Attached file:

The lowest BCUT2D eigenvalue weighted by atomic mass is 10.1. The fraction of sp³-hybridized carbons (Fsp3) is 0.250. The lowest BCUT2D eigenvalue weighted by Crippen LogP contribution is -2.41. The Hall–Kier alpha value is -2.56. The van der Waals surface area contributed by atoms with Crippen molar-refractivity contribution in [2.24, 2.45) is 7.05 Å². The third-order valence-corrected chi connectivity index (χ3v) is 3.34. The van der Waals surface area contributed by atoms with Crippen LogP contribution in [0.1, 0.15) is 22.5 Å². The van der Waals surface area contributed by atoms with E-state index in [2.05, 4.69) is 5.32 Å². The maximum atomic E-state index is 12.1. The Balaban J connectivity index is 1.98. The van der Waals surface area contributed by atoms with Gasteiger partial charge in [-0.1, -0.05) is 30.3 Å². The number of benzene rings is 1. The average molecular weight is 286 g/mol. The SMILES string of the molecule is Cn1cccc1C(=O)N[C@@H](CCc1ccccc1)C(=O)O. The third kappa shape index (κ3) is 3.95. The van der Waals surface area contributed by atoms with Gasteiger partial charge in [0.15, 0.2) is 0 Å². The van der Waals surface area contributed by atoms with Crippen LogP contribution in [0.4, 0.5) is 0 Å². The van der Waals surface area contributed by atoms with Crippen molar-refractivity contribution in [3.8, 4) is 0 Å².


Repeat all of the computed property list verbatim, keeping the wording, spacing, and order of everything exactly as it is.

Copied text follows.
The lowest BCUT2D eigenvalue weighted by atomic mass is 10.1. The fraction of sp³-hybridized carbons (Fsp3) is 0.250. The lowest BCUT2D eigenvalue weighted by Crippen LogP contribution is -2.41. The Hall–Kier alpha value is -2.56. The van der Waals surface area contributed by atoms with Crippen molar-refractivity contribution in [2.24, 2.45) is 7.05 Å². The third-order valence-corrected chi connectivity index (χ3v) is 3.34. The van der Waals surface area contributed by atoms with Crippen LogP contribution in [0.1, 0.15) is 22.5 Å². The van der Waals surface area contributed by atoms with E-state index in [2.05, 4.69) is 5.32 Å². The maximum atomic E-state index is 12.1. The Balaban J connectivity index is 1.98. The van der Waals surface area contributed by atoms with Gasteiger partial charge in [-0.1, -0.05) is 30.3 Å². The number of benzene rings is 1. The average molecular weight is 286 g/mol. The SMILES string of the molecule is Cn1cccc1C(=O)N[C@@H](CCc1ccccc1)C(=O)O. The third kappa shape index (κ3) is 3.95. The van der Waals surface area contributed by atoms with Gasteiger partial charge in [0.15, 0.2) is 0 Å². The van der Waals surface area contributed by atoms with Crippen LogP contribution in [0.4, 0.5) is 0 Å². The van der Waals surface area contributed by atoms with Crippen molar-refractivity contribution in [3.8, 4) is 0 Å².